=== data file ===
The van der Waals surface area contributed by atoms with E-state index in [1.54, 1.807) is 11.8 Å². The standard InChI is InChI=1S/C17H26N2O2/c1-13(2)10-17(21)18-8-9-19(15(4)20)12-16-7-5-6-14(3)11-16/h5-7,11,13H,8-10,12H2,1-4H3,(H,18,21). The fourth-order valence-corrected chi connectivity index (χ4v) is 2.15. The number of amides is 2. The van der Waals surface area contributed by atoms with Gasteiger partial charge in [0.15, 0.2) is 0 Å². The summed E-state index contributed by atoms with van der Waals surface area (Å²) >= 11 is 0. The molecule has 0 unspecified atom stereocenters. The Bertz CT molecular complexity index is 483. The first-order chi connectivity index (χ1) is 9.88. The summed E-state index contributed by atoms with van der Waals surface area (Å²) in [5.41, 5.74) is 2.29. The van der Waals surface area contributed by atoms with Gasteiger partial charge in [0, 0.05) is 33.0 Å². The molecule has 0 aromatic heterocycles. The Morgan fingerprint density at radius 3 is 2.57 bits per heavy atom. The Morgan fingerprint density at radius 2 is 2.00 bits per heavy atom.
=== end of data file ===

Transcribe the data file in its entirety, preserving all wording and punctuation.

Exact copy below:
The van der Waals surface area contributed by atoms with E-state index in [1.54, 1.807) is 11.8 Å². The standard InChI is InChI=1S/C17H26N2O2/c1-13(2)10-17(21)18-8-9-19(15(4)20)12-16-7-5-6-14(3)11-16/h5-7,11,13H,8-10,12H2,1-4H3,(H,18,21). The fourth-order valence-corrected chi connectivity index (χ4v) is 2.15. The number of amides is 2. The van der Waals surface area contributed by atoms with Gasteiger partial charge in [0.15, 0.2) is 0 Å². The summed E-state index contributed by atoms with van der Waals surface area (Å²) >= 11 is 0. The molecule has 0 unspecified atom stereocenters. The Bertz CT molecular complexity index is 483. The first-order chi connectivity index (χ1) is 9.88. The summed E-state index contributed by atoms with van der Waals surface area (Å²) in [5.41, 5.74) is 2.29. The van der Waals surface area contributed by atoms with Gasteiger partial charge in [0, 0.05) is 33.0 Å². The molecule has 0 aromatic heterocycles. The Morgan fingerprint density at radius 3 is 2.57 bits per heavy atom. The Morgan fingerprint density at radius 2 is 2.00 bits per heavy atom.